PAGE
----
Early in my career when I worked at agencies and later at Microsoft on Edge, I heard the same lament over and over: “Argh, why doesn’t Edge just run on Blink? Then I would have access to ALL THE APIs I want to use and would only have to test in one browser!"
Let me be clear: an Internet that runs only on Chrome’s engine, Blink, and its offspring, is not the paradise we like to imagine it to be.…
The post The Ecological Impact of Browser Diversity appeared first on CSS-Tricks.
The web community has, for the most part, been a spectacularly open place. As such, a lot of the best development techniques happen right out in the open, on blogs and in forums, evolving as they’re passed around and improved. I thought it might be fun (and fascinating) to actually follow this creative exchange all the way through. To take a look at a popular CSS trick, the clearfix, and find out exactly how a web design technique comes to …
The post Clearfix: A Lesson in Web Development Evolution appeared first on CSS-Tricks.
In August of 2013, Aaron Gustafson posted to the WaSP blog. He had a bittersweet message for a community that he had helped lead:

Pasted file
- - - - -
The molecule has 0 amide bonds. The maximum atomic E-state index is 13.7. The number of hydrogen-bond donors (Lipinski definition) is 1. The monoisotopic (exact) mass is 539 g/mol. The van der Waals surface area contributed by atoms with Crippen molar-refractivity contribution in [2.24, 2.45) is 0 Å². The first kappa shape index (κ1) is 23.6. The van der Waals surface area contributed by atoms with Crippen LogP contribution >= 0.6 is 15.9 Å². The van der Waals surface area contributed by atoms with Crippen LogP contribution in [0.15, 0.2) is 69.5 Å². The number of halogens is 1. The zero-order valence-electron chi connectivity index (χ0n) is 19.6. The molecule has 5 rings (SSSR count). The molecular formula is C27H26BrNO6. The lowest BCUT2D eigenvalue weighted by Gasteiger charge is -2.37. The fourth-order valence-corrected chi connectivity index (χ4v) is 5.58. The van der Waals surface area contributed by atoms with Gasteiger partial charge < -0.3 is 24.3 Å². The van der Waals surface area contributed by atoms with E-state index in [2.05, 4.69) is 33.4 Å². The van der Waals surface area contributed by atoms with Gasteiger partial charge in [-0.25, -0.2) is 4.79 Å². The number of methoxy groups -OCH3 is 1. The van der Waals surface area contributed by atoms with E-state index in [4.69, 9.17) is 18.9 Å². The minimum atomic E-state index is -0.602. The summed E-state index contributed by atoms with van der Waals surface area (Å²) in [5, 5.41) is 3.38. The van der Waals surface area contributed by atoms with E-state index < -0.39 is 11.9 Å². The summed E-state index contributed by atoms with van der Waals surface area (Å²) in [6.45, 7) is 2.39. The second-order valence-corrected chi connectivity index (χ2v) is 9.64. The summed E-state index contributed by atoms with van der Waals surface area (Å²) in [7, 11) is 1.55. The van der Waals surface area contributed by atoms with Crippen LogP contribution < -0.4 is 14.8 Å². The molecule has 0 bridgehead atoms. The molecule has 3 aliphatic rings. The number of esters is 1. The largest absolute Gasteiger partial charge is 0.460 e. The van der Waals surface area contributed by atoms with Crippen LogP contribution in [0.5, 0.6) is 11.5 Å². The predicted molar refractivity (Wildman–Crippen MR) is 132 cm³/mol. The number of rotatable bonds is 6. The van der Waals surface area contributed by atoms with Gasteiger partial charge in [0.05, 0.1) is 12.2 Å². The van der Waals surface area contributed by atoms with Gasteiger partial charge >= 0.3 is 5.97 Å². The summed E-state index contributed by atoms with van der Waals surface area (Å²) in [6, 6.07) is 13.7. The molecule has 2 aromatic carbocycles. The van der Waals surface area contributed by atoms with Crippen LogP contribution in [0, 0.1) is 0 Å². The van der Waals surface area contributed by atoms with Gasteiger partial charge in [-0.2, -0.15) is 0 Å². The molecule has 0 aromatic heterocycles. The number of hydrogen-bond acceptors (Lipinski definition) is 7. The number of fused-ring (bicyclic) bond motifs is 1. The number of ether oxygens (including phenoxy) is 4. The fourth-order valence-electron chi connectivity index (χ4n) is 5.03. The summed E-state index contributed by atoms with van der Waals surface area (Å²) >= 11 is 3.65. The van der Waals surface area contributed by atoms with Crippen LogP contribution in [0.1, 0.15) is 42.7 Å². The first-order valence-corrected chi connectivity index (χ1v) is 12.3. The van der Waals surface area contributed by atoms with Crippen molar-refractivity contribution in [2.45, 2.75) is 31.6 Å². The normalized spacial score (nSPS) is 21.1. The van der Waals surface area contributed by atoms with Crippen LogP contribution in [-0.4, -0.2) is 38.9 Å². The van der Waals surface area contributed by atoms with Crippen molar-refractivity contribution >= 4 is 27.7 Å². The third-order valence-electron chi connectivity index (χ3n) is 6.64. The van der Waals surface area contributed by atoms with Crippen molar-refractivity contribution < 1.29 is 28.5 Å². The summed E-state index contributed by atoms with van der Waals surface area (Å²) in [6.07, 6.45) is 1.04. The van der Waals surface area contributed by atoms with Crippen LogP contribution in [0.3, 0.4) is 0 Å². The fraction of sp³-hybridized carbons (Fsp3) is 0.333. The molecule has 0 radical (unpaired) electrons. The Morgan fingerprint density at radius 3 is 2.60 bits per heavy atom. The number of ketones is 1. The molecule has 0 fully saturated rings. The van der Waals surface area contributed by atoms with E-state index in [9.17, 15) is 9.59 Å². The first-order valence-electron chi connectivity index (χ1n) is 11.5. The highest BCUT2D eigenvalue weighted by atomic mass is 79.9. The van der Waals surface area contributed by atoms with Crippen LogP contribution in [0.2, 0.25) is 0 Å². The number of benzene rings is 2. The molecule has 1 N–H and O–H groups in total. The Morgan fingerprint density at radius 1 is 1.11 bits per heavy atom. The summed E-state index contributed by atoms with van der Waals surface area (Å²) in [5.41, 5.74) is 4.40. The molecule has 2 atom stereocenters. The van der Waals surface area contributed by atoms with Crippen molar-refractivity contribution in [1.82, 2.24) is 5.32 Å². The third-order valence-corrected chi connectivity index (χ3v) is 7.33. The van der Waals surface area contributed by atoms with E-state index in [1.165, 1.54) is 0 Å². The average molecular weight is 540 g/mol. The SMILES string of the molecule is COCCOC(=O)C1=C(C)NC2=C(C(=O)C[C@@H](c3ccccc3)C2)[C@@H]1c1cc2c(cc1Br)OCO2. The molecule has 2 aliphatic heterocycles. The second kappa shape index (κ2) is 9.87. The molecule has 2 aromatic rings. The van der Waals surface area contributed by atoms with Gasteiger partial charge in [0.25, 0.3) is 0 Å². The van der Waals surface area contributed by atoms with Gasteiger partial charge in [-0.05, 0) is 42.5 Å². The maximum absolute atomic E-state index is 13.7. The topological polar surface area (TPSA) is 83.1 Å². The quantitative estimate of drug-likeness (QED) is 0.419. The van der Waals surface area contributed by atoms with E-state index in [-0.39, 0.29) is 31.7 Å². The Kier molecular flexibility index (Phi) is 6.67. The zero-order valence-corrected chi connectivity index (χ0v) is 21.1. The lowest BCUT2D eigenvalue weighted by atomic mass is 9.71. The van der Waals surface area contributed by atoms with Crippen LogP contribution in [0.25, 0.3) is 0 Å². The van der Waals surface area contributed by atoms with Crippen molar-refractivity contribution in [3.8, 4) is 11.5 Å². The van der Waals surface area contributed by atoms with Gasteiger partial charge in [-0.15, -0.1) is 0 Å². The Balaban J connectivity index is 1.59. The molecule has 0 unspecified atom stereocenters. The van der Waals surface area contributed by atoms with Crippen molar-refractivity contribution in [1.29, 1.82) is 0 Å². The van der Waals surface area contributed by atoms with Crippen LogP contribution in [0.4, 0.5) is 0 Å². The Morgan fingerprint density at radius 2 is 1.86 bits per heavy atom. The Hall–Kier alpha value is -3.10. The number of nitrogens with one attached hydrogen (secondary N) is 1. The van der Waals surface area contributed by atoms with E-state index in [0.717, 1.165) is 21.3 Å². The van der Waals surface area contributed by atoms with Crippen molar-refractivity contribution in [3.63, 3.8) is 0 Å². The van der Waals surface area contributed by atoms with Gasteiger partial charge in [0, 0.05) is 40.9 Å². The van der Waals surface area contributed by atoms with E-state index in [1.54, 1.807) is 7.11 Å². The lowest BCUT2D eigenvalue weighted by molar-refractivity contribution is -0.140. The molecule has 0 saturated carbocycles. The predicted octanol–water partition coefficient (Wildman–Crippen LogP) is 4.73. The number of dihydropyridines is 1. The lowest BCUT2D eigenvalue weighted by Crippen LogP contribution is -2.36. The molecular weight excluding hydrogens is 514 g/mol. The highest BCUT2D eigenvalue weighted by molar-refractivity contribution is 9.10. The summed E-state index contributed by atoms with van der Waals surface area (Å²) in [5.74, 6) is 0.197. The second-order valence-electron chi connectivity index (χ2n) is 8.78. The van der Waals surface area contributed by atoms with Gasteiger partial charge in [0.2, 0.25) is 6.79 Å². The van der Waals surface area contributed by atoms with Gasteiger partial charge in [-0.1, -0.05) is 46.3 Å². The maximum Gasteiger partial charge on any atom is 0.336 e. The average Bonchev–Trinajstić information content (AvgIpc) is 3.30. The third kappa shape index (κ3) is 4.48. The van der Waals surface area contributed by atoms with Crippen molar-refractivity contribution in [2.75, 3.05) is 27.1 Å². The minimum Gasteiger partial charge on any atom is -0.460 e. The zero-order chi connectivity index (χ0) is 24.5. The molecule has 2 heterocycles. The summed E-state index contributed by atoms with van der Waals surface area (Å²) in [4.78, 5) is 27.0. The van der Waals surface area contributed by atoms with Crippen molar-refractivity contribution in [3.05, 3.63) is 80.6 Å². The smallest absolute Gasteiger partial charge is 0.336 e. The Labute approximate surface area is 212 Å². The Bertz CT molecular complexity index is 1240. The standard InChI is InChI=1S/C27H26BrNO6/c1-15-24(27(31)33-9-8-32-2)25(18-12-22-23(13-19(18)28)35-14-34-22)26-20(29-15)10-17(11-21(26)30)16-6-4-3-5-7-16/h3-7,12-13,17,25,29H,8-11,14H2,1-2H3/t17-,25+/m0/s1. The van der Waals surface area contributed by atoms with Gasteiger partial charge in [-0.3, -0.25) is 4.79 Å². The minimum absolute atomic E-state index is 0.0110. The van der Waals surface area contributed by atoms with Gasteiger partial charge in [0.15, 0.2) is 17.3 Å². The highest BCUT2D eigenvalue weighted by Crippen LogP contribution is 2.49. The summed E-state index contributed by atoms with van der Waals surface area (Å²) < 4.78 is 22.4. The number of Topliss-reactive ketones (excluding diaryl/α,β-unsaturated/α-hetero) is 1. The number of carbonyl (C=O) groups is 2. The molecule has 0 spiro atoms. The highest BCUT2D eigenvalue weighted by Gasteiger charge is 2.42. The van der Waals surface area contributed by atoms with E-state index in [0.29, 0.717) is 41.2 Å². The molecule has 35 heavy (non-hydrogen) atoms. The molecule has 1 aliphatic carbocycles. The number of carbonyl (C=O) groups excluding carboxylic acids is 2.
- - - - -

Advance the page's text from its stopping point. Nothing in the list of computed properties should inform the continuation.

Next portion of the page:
Thanks to the hard work of countless WaSP members and supporters (like you), Tim Berners-Lee’s vision of the web as an open, accessible, and universal community is largely the reality. While there is still work to be done, the sting of the WaSP is no longer necessary. And so it is time for us to …
A Short History of WaSP and Why Web Standards Matter is a post from CSS-Tricks
When you think of HTML and CSS, you probably imagine them as a package deal. But for years after Tim Berners-Lee first created the World Wide Web in 1989, there was no such thing as CSS. The original plan for the web offered no way to style a website at all.
There’s a now-infamous post buried in the archives of the WWW mailing list. It was written by Marc Andreessen in 1994, who would go on to co-create both the …
A Look Back at the History of CSS is a post from CSS-Tricks
Part I of a two-part reflection on digital multimedia, yesterday and today: Macromedia launched Flash 1.0 in 1996 with the grand vision of a single multimedia platform that would work flawlessly in any browser or any computer. In its day, Flash triggered a wave of creativity and inspired millions of people around the world to create digital media for the web. At one time, 75% of all video content on the web was delivered via the Flash player.